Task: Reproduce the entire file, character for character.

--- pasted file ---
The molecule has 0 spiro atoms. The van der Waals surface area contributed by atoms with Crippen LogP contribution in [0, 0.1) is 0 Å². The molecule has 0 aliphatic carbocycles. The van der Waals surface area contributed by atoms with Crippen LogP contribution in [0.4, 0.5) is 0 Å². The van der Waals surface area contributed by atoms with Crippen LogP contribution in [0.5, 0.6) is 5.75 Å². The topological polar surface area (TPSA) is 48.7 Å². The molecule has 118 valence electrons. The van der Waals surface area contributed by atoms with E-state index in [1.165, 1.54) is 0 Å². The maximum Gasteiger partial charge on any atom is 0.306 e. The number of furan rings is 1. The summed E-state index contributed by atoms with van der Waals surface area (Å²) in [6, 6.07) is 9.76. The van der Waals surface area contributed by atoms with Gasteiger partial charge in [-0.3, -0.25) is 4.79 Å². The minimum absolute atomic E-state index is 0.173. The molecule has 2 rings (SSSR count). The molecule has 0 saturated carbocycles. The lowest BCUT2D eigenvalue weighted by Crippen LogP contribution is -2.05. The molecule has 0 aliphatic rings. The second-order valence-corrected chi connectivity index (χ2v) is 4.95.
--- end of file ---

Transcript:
The molecule has 0 spiro atoms. The van der Waals surface area contributed by atoms with Crippen LogP contribution in [0, 0.1) is 0 Å². The molecule has 0 aliphatic carbocycles. The van der Waals surface area contributed by atoms with Crippen LogP contribution in [0.4, 0.5) is 0 Å². The van der Waals surface area contributed by atoms with Crippen LogP contribution in [0.5, 0.6) is 5.75 Å². The topological polar surface area (TPSA) is 48.7 Å². The molecule has 118 valence electrons. The van der Waals surface area contributed by atoms with E-state index in [1.165, 1.54) is 0 Å². The maximum Gasteiger partial charge on any atom is 0.306 e. The number of furan rings is 1. The summed E-state index contributed by atoms with van der Waals surface area (Å²) in [6, 6.07) is 9.76. The van der Waals surface area contributed by atoms with Gasteiger partial charge in [-0.3, -0.25) is 4.79 Å². The minimum absolute atomic E-state index is 0.173. The molecule has 2 rings (SSSR count). The molecule has 0 saturated carbocycles. The lowest BCUT2D eigenvalue weighted by Crippen LogP contribution is -2.05. The molecule has 0 aliphatic rings. The second-order valence-corrected chi connectivity index (χ2v) is 4.95.